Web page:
A strong communication strategy will build awareness of your gender inclusion objectives, dispel myths and misconceptions, and promote buy-in to change.
Define what you want to achieve with the communication and engagement plan – core objectives typically include:
A business case for gender inclusion helps to build commitment to a gender strategy and its implementation. Best practices in developing a business case include:
Identify stakeholders to inform – groups and individuals that will be most affected by the initiative or will care about its outcome. Identify influencers to engage – groups and individuals to engage in effecting the change.
Develop actions to inform stakeholders about your gender inclusion initiative.
Create key messages
Engage key influencers and change agents
Identify a few well-respected and influential people in the work location, the company or in the industry; develop a plan for engaging each of them. Talk with them about how they can be helpful.
Give key influencers/change agents a voice in influencing the direction being set by senior leadership, as well as the implementation plans.
Involve both women and men in the planning phase – analyzing results of the baseline assessment, identifying priorities and leading initiatives.
When recruiting influencers, customize the business case to their areas of concern and proactively address any myths and misconceptions relating to the gender inclusion initiative – e.g. effort involved, impact on their role and activities.
Provide education and ongoing support to equip them for their role — continue to engage with them regularly. Create an ongoing two-way dialogue with them to gather their insights and feedback during implementation.
Encourage the Champion to act as a coach or mentor for key influencers – this helps to demonstrate the Champion’s commitment, creates a two-way communication channel, and offers the influencers an added value that might encourage participation.
Select communication channels
Monitor and communicate successes
Implement parallel approaches
Avoid relying on a series of one-way communications. Initiate meaningful dialogues with employees, supervisors, executives and industry stakeholders. Work to surface concerns and differences in perspective, and then uncover new insights and possibilities. Champions and change agents can raise, or be prepared to respond to, topics such as the following:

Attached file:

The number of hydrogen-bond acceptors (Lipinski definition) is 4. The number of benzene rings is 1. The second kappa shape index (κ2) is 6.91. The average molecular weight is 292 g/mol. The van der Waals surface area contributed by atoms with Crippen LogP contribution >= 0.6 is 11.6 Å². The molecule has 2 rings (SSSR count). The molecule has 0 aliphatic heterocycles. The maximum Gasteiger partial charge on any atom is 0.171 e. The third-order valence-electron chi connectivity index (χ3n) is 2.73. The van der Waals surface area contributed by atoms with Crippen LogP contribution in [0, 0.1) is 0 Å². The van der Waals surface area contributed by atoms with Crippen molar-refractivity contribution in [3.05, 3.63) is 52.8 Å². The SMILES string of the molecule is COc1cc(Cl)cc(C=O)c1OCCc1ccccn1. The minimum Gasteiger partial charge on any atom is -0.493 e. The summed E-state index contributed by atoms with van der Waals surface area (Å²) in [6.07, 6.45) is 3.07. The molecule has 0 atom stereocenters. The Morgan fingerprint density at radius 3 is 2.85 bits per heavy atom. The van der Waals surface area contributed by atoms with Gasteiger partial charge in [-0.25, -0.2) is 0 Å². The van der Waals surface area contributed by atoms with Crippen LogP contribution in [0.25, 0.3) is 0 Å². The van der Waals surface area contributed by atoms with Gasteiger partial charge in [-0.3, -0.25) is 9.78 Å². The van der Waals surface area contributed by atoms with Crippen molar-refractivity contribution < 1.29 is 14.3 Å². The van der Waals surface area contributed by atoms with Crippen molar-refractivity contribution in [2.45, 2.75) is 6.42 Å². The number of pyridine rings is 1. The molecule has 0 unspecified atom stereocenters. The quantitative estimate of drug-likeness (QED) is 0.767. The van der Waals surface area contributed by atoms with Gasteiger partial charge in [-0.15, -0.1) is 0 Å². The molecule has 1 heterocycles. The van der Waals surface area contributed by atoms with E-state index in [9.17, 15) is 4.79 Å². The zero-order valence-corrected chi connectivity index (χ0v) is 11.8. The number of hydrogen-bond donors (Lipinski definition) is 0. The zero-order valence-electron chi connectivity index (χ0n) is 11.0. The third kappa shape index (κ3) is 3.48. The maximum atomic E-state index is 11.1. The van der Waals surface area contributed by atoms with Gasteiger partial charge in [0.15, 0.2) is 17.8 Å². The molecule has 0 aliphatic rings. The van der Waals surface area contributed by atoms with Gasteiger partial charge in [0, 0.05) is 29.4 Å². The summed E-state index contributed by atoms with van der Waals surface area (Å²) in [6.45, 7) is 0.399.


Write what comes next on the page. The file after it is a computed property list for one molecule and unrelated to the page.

Mining Industry Human Resources Council (MiHR) – Gender Equity in Mining (GEM) Works eLearning Suite http://www.mihr.ca
The Gender Equity in Mining (GEM) Works – Learn to Make a Diffference e-learning program supports change agents in applying the GEM Works Toolbox to update policies and practicies to identify and remove unintended barriers. In particular, see:
Module 1: The Importance of Gender Equity in Mining – to customize your business case
Module 4: Building Organizational Support & Momentum – for additional ideas for engaging stakeholders
Mining Industry Human Resources Council (MiHR) workshops – Being a Gender Champion and Building Momentum on your Journey towards Gender Equity http://www.mihr.ca
The GEM Works Executive Development Sessions are two half-day, interactive programs that enable mining leaders to suceed as a “Gender Champion” driving change towards a more gender-inclusive workplace.
The workshops include topics such as mythbusters around gender inclusion, and storytelling, which can be invaluable elements of a communications and engagement plan.
1 Workplace Gender Equality Agency (2014). Gender strategy toolkit: A direction for achieving gender equality in your organisation. Australian Government.; T.W. Fitzsimmons & V.J. Callan (2015). Filling the Pool: A landmark report to achieve gender equality in Western Australia. Perth: The Committee for Perth.
2 Adapted from Elisabeth Kelan (2015). Linchpin – Men, Middle Managers and Gender Inclusive Leadership. Cranfield International Centre For Women Leaders. Cranfield University; and Diversity Officer Magazine. Implementing a High Impact Diversity Initiative Communication Strategy. http://diversityofficermagazine.com/diversity-inclusion/implementing-a-high-impact-diversity-initiative-communication-strategy
3 Recent research suggests that when a group has very low representation in a workforce, they prefer messages about equity and fairness; as numbers start to increase, messages about valuing differences resonate more. See Apfelbaum, E.P., Stephens, N.M. & Reagans, R.E. (2016). Beyond one-size-fits-all: Tailoring diversity approaches to representation of social groups. Journal of Personality and Social Psychology, http://dx.doi.org/10.1037/pspi0000071